I am glad you had fun. It is always great to see you. :-)

    • James A Watkins profile imageAUTHOR

      James A Watkins 

      7 years ago from Chicago

      michiganman567— Hello, my fellow Michigander. I appreciate the voted up. And yes, the power of television to shape behavior is awesome.

    • James A Watkins profile imageAUTHOR

      James A Watkins 

      7 years ago from Chicago

      Lynn S. Murphy— "my brother and I were the remotes"

      Funny!

      We had three channels back then but TV seemed quite interesting. Now with 700 channels, there is oft times nothing to watch!

      Thank you for the kind compliment.

    • James A Watkins profile imageAUTHOR

      James A Watkins 

      7 years ago from Chicago

      Marcy Goodfleisch— Thank you for the voted up and interesting! I am well pleased that you enjoyed this trip down memory lane.

    • James A Watkins profile imageAUTHOR

      James A Watkins 

      7 years ago from Chicago

      Tom Whitworth— Tom! It has been a while, my friend, since I've heard from you. I hope all is well in your world. Thank you for sharing that funny story about the refrigerator that wouldn't open. I appreciate the visit and your comments. :)

    • James A Watkins profile imageAUTHOR

      James A Watkins 

      7 years ago from Chicago

      rorshak sobchak— Thank you for being my first visitor! Public attitudes toward smoking cigarettes have changed drastically alright. I am glad you enjoyed this Hub. It is good to "see" you here. :D

    • Levertis Steele profile image

      Levertis Steele 

      7 years ago from Southern Clime

      I was an odd kid and loved it. I really turned on television then to mostly watch the commercials and the Westerns. My grandfather, Papa, Had an old television that looked like a GE cyclops with three legs. Aside from the Frigidaire and Sears cedar wardrobe, it was the most important new technology in the house.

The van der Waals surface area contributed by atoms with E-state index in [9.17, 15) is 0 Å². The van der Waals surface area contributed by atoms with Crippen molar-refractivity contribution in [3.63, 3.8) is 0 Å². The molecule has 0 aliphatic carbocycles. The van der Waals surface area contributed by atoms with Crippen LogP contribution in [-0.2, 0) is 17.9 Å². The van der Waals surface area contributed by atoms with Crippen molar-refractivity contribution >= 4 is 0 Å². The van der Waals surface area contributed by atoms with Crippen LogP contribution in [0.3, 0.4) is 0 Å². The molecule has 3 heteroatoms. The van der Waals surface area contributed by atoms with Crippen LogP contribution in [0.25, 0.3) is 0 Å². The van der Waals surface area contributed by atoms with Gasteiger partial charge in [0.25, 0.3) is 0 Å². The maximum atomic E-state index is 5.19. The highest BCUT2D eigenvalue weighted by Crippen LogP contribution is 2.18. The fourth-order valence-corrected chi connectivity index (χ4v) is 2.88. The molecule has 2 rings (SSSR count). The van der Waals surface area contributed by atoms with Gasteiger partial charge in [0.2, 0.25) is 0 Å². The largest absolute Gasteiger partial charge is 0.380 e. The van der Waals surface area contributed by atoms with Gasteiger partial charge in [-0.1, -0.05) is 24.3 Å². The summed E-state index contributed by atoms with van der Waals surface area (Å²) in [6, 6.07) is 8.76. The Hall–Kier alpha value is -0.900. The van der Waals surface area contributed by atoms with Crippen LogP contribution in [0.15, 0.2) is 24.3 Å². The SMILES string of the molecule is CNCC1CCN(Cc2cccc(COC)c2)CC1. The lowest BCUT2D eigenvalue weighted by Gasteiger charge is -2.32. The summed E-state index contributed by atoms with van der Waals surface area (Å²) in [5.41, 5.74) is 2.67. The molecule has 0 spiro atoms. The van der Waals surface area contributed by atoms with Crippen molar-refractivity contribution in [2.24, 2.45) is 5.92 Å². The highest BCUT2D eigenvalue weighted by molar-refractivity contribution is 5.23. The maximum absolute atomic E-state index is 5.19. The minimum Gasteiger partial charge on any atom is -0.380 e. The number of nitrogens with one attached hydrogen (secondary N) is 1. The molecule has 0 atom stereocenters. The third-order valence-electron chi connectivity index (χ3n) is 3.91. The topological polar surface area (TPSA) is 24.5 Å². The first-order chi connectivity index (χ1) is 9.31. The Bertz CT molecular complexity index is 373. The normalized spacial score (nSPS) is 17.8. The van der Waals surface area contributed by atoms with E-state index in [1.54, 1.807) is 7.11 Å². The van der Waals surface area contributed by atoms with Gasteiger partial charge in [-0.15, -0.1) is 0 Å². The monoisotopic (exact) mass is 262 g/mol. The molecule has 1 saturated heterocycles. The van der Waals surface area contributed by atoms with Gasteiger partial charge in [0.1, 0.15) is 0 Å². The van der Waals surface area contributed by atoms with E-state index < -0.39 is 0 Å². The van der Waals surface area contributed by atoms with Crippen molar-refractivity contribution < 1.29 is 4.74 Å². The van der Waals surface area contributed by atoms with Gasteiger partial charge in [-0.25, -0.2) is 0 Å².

Thanks for the memories!

    • GmaGoldie profile image

      Kelly Kline Burnett 

      7 years ago from Madison, Wisconsin

      James Watkins,

      Queen of appliances - the first celebrity endorsement. As always I learn from your writing. Keep up the great work. Great hub!

    • profile image

      Kelly Kline Burnett 

      7 years ago

      James,

      You bring back fond memories of when I was raised by my grandparents. We lived near the Green Giant plant and what an awesome mascot was the Green Giant!

      Thank you for a great experience reliving these memories.

    • poetvix profile image

      poetvix 

      7 years ago from Gone from Texas but still in the south. Surrounded by God's country.

      It's interesting to me how used to advertising we have become. It's everywhere and we are so inundated with it we take it for granted. I enjoyed the history lesson on how its birth. How it's grown! Betty's little baby has become a monster. James, one of the things I like most about your always excellent hubs is that I never fail to learn. Thank you.

    • Lee B profile image

      Lee Barton 

      7 years ago from New Mexico

      What a trip down memory lane for me to see the photo of C.L Long, the original Marlboro man, in your interesting hub. I was once (sorta) related to C.L. Long by marriage--my ex husband's sister is married to one of his five sons. Of course, the cigarette pictured is a hand-rolled, filterless one. And, of course, C.L. tragically died of lung cancer!

    • profile image

      Derdriu 

      7 years ago

      James A Watkins, What an imaginative, intelligent, interesting summary of the interaction which is played out nightly between advertising and programming on televisions from coast to coast (as well as island to island in Hawaii)! In particular, I like your choices of focusing on Westinghouse, Marlboro and Green Giant. You do an especially great job of identifying the appeal that each actor (non-threatening Betty, masculine Marlboro, healthy giant) had for devoted audiences night after night.

      Thank you for sharing, voted up + all,

      Derdriu

    • profile image

      Lone Ranger 

      7 years ago

      Another great Hub James!!!

      It's ironic that women feared that the dishwasher would put women out of business in the kitchen and men would no longer need wives, but it was the television that convinced women that they were better off without men.